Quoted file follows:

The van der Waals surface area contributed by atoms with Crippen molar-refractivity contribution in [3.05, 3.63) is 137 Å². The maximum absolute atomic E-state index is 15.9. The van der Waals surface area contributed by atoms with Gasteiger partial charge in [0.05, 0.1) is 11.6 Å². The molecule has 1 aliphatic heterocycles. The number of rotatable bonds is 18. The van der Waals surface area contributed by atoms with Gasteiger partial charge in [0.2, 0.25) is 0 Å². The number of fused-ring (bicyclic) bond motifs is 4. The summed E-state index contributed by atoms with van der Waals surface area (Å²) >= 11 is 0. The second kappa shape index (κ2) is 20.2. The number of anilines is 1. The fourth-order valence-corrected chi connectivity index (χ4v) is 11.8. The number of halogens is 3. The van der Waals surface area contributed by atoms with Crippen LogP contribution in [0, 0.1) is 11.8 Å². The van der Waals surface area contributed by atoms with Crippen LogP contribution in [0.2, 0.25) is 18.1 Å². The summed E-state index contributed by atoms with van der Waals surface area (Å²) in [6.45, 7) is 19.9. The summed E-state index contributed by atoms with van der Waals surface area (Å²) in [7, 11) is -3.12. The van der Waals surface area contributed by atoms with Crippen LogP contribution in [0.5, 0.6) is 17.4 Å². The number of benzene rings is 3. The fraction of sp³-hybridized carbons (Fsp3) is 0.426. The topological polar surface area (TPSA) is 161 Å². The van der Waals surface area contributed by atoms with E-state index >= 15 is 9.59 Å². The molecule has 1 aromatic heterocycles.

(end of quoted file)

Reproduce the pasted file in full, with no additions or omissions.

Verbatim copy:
The van der Waals surface area contributed by atoms with Crippen molar-refractivity contribution in [3.05, 3.63) is 137 Å². The maximum absolute atomic E-state index is 15.9. The van der Waals surface area contributed by atoms with Gasteiger partial charge in [0.05, 0.1) is 11.6 Å². The molecule has 1 aliphatic heterocycles. The number of rotatable bonds is 18. The van der Waals surface area contributed by atoms with Gasteiger partial charge in [0.2, 0.25) is 0 Å². The number of fused-ring (bicyclic) bond motifs is 4. The summed E-state index contributed by atoms with van der Waals surface area (Å²) >= 11 is 0. The second kappa shape index (κ2) is 20.2. The number of anilines is 1. The fourth-order valence-corrected chi connectivity index (χ4v) is 11.8. The number of halogens is 3. The van der Waals surface area contributed by atoms with Crippen LogP contribution in [0, 0.1) is 11.8 Å². The van der Waals surface area contributed by atoms with Crippen LogP contribution in [0.2, 0.25) is 18.1 Å². The summed E-state index contributed by atoms with van der Waals surface area (Å²) in [6.45, 7) is 19.9. The summed E-state index contributed by atoms with van der Waals surface area (Å²) in [7, 11) is -3.12. The van der Waals surface area contributed by atoms with Crippen LogP contribution in [0.5, 0.6) is 17.4 Å². The number of benzene rings is 3. The fraction of sp³-hybridized carbons (Fsp3) is 0.426. The topological polar surface area (TPSA) is 161 Å². The van der Waals surface area contributed by atoms with E-state index >= 15 is 9.59 Å². The molecule has 1 aromatic heterocycles.